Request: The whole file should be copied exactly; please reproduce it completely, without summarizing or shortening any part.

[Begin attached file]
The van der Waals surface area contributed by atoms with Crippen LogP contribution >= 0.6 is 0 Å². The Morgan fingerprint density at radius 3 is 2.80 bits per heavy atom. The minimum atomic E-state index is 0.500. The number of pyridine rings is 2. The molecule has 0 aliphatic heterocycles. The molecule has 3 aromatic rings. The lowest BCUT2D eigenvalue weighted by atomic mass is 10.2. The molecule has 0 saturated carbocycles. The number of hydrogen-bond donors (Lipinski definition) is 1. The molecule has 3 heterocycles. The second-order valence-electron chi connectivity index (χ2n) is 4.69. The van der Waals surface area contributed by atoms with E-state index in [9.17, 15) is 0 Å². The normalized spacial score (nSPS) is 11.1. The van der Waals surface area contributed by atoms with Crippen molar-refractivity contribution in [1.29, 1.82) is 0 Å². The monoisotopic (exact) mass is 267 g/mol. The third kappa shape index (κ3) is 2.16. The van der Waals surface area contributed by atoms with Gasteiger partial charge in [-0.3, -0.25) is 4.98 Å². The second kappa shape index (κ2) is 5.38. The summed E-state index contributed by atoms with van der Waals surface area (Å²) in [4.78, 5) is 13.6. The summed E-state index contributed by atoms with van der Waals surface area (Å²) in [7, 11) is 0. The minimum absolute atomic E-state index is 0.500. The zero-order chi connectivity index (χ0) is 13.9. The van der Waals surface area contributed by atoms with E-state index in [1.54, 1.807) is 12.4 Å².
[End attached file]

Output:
The van der Waals surface area contributed by atoms with Crippen LogP contribution >= 0.6 is 0 Å². The Morgan fingerprint density at radius 3 is 2.80 bits per heavy atom. The minimum atomic E-state index is 0.500. The number of pyridine rings is 2. The molecule has 0 aliphatic heterocycles. The molecule has 3 aromatic rings. The lowest BCUT2D eigenvalue weighted by atomic mass is 10.2. The molecule has 0 saturated carbocycles. The number of hydrogen-bond donors (Lipinski definition) is 1. The molecule has 3 heterocycles. The second-order valence-electron chi connectivity index (χ2n) is 4.69. The van der Waals surface area contributed by atoms with E-state index in [9.17, 15) is 0 Å². The normalized spacial score (nSPS) is 11.1. The van der Waals surface area contributed by atoms with Crippen molar-refractivity contribution in [1.29, 1.82) is 0 Å². The monoisotopic (exact) mass is 267 g/mol. The third kappa shape index (κ3) is 2.16. The van der Waals surface area contributed by atoms with Gasteiger partial charge in [-0.3, -0.25) is 4.98 Å². The second kappa shape index (κ2) is 5.38. The summed E-state index contributed by atoms with van der Waals surface area (Å²) in [4.78, 5) is 13.6. The summed E-state index contributed by atoms with van der Waals surface area (Å²) in [7, 11) is 0. The minimum absolute atomic E-state index is 0.500. The zero-order chi connectivity index (χ0) is 13.9. The van der Waals surface area contributed by atoms with E-state index in [1.54, 1.807) is 12.4 Å².